I don't know. You have to be careful to overanalyze. I'm not suggesting you are, but from a coaching standpoint as well. I think you have to look at each sack. At times we got beat in one-on-one protection situations. At other times we held the ball a little bit. Other times he tried to get out of the pocket and he dropped it the one time. Other times it was good coverage down the field. It wasn't any one constant that you saw that you could say we've got a problem here. Certainly you don't want to take seven sacks. There's nothing positive that comes out of that other than I did like the decision making that Ben (Roethlisberger) had. He didn't force the ball. You see that in the league every week. The guy's going down and trying to throw it away and it turns into seven points. So I think those are things we can correct and will correct. There's a positive about not turning it over, but if you take the first half, we're 5 of 9 on third downs and we get in the red zone every time we get the ball and come away with three points at the end of the first half, that's the biggest negative. We had a chance to put that game away early, to be honest with you, and they came back. To their credit, I don't want to take anything away from Cincinnati. They played hard and they played inspired. They won some match-ups. I don't look at it so much as us failing, but they played hard too. They were a desperate team. At that point in the season, that's what you're facing a lot of times. We talked about that the night before. We had to be able to match the level of desperation they were playing at. We knew it was going to be that type of game. They didn't disappoint us. We had some opportunities, we just squandered them.

Did Cincinnati do anything differently that teams may copy?
They didn't do anything differently that we hadn't prepared for. I think teams will continue to do what they do. That's what we have found. I mean, you know they're going to do something to try to stop the running game, and certainly this team isn't going to have to change. They're pretty good right now the way they play. They're second in the NFL. That's pretty impressive, given a record of 3-7. That makes that stat even more impressive. Sean Taylor, he's a big-time safety. He's like having a linebacker there. That's the No. 2 defense without LaVar Arrington, so I hope LaVar takes another week off. I wish he comes back and finishes up the year great, but not this week, maybe next week.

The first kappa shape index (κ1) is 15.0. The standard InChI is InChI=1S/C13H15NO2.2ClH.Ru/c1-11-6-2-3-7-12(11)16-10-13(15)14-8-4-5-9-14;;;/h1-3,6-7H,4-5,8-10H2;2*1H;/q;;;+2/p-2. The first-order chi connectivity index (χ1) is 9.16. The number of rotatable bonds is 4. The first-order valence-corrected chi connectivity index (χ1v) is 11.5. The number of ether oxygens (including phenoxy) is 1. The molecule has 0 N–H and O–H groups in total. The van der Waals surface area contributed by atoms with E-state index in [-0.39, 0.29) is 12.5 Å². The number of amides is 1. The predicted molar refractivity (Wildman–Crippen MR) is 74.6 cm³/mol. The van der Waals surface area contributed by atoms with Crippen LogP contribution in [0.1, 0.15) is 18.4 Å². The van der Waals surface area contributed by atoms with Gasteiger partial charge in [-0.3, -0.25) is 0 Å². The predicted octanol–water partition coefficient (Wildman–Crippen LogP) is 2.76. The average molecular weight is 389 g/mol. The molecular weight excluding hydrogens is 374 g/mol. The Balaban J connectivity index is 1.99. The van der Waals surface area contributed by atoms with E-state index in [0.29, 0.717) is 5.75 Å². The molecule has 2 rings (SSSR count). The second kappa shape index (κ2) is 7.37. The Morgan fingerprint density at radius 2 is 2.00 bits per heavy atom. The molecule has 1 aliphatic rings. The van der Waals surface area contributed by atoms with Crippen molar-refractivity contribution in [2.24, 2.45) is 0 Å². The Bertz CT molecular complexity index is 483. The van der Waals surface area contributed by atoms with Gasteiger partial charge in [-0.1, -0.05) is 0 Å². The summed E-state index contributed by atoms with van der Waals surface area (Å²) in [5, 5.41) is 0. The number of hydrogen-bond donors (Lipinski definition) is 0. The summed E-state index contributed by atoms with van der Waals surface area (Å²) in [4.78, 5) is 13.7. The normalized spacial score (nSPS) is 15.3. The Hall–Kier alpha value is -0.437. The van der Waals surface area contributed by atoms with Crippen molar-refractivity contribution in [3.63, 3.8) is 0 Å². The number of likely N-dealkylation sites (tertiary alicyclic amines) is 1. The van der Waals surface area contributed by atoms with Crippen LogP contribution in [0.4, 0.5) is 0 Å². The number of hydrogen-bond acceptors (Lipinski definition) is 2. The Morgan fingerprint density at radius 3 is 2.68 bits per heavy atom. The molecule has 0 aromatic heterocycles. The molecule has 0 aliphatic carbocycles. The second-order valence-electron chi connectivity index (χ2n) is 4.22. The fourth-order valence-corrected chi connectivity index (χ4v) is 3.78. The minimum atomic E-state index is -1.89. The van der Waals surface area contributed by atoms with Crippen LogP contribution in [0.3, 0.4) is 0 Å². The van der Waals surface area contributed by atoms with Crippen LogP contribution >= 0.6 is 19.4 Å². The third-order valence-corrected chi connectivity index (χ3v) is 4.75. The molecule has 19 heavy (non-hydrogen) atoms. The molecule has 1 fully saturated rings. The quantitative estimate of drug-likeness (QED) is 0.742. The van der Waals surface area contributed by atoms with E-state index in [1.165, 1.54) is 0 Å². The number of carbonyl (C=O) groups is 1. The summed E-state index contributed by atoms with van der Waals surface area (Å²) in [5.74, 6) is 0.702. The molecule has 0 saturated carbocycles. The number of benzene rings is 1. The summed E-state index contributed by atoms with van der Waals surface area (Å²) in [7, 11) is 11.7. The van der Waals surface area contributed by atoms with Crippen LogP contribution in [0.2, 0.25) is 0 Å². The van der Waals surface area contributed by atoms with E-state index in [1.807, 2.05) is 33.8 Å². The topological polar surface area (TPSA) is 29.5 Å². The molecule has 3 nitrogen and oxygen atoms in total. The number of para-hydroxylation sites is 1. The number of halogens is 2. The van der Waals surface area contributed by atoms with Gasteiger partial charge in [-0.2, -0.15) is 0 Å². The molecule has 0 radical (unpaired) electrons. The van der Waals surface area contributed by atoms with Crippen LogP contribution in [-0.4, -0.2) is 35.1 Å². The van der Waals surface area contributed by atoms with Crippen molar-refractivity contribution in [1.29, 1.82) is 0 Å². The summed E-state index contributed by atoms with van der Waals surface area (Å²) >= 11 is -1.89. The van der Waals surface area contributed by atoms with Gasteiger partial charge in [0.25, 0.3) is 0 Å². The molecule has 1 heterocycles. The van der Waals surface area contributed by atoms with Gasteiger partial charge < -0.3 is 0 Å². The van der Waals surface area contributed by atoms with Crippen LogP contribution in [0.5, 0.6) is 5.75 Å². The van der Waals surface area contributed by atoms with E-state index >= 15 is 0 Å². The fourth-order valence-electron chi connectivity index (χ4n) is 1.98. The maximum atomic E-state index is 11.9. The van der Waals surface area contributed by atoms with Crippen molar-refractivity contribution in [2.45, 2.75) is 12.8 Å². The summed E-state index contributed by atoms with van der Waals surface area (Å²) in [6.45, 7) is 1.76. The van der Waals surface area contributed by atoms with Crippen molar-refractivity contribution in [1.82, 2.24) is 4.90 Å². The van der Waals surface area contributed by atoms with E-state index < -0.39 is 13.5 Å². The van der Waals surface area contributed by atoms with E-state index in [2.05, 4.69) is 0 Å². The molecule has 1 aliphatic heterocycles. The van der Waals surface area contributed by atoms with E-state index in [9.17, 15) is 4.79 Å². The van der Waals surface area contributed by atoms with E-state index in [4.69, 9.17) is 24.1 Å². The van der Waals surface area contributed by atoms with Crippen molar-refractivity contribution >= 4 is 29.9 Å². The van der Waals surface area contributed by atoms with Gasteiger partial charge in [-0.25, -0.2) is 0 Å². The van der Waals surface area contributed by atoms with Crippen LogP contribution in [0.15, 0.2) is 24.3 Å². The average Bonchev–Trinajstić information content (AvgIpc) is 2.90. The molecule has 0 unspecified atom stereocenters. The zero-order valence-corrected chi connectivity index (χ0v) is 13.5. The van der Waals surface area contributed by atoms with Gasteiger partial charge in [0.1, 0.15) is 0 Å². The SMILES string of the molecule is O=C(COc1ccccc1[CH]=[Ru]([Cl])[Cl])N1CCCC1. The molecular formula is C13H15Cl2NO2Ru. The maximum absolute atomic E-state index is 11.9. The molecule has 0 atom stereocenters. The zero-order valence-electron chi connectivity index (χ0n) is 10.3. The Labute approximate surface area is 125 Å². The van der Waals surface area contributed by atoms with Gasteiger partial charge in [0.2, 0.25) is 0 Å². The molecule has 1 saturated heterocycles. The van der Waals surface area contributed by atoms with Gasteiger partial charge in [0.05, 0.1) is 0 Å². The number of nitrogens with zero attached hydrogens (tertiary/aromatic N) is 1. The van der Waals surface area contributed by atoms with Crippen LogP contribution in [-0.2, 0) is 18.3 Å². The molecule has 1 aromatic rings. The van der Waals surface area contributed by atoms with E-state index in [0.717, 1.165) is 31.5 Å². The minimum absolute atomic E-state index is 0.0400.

Did not signing Marcus Washington allow you to sign Duce?
I don't go into all that. We've got the players we have and we're real happy with the players that we have, with Clark Haggans, with Duce, with everybody. I think it worked out well for everybody.

How has Washington played?
He's playing well. There aren't too many people on that defense that aren't playing well - Fred Smoot, Shawn Springs, Taylor in the secondary -- they're pretty impressive -- and Renaldo Wynn. They may get Cornelius Griffin back this week. They've been playing without him. Gregg Williams has been doing a great job. Dick (LeBeau) knows him very well. They coached together up in Buffalo last year. Gregg has come down there and they're going to bring it. They're going to bring a lot of blitzes. They're going to bring eight people in the box and challenge you with those corners they have. It doesn't get any easier. It's going to be a grind, no question about it.

Do you see the same stuff you saw at Tennessee when he was a coordinator down there?
Not really. I think a little bit of that was more Jeff (Fisher) with some of the Buddy Ryan stuff. But Gregg still likes to pressure. He's got the personnel he's doing it with and he's been very successful. If they wanted to establish a mindset down there, he's certainly done a good job of doing that. They are a very aggressive defense.

Does Clinton Portis look more comfortable?
He does. He's been so close to breaking some runs. You see him just getting barely knocked off. This guy's a hard runner. He's fast. He's got good balance. I think it's been an ongoing situation. They've had some injuries on the offensive line. That has probably set back the timing part of it. I think that's hurt them quite a bit this year. Now with the new quarterback, he's got good mobility, throws the ball well, a very streaky type of quarterback.

Have the injuries added up to problems with your special teams?